Shelter opens for women trying to escape human trafficking

WORCESTER, Mass. — On the outside, it looks like any other multi-family building in Worcester.

But inside, it is literally a safe harbor for women trying to escape a life of sexual exploitation.

“We are kind of sheltering the unshelterable,” Nikki Bell, founder of Worcester LIFT told me.

Worcester LIFT is a survivor-led organization dedicated to ending prostitution and human trafficking and Harbor is its latest creation.

Harbor is designed to not only gets women off the streets, no questions asked, but its staff also works with each woman to get them the help they need to exit the “life.”

“Our goal is to continue to be there, and help them stay safe and hopefully believe that they have a community that they need to exit and get some support,” Bell said.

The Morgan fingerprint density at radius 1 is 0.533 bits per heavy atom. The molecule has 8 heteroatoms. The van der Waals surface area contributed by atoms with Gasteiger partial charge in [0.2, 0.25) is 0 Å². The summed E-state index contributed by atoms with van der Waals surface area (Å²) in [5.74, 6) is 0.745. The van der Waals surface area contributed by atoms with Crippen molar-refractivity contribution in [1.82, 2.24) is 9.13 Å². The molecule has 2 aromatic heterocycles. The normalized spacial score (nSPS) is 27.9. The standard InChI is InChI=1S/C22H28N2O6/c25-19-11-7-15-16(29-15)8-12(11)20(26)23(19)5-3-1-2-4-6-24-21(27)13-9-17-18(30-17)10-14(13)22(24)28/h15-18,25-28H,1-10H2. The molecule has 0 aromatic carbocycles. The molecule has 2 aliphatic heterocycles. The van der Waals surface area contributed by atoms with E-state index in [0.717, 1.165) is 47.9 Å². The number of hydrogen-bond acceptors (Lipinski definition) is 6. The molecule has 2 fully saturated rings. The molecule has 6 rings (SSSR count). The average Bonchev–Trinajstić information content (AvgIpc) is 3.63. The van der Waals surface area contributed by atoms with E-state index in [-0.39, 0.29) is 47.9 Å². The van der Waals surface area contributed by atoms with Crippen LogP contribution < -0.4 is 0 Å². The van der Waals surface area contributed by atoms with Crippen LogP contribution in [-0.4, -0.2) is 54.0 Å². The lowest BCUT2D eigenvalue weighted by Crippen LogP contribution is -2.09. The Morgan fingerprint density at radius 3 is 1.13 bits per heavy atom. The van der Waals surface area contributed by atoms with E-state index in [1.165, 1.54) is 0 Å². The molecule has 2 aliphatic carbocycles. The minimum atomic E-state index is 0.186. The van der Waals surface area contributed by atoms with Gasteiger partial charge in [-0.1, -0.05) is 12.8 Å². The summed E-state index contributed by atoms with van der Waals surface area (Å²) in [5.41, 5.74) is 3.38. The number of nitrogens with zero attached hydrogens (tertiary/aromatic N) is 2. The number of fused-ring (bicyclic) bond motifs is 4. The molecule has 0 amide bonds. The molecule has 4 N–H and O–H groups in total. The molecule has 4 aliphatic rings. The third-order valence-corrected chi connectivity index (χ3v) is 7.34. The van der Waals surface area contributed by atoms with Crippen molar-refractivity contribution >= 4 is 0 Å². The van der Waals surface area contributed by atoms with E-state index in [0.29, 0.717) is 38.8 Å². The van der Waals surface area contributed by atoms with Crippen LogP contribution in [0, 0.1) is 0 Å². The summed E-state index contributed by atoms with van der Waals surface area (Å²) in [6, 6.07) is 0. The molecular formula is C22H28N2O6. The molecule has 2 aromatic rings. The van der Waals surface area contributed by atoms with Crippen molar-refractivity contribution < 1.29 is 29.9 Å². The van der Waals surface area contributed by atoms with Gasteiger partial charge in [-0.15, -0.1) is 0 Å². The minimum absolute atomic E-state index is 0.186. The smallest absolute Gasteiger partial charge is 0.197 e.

“It is like a one-stop-shop. They don’t have to go here, there, everywhere, we can help navigate those systems with them,” Audra Doody, Worcester LIFT’s Outreach and Advocacy Director told me.

Harbor looks, and feels, like home.

There’s a big kitchen, there’s privacy, inspirational signs on the walls.

And most importantly, staffers are themselves, survivors of the street life.

They know what each woman is going through, and they know the services they need.

“Truthfully, most of us have handled so much there isn’t anything we can’t handle, we can’t be there for,” Desiree Demos, Harbor’s Program Director said. “Things that make other people run away, we run towards.”

Worcester’s Commissioner of Health and Human Services told me she is so impressed by Harbor’s approach to helping a vulnerable community, she would like to see other shelters follow Harbor’s example.

“We want to make women self-sufficient and go about their lives, on their own work and do the things they are supposed to do,” Dr. Matilde Castiel said.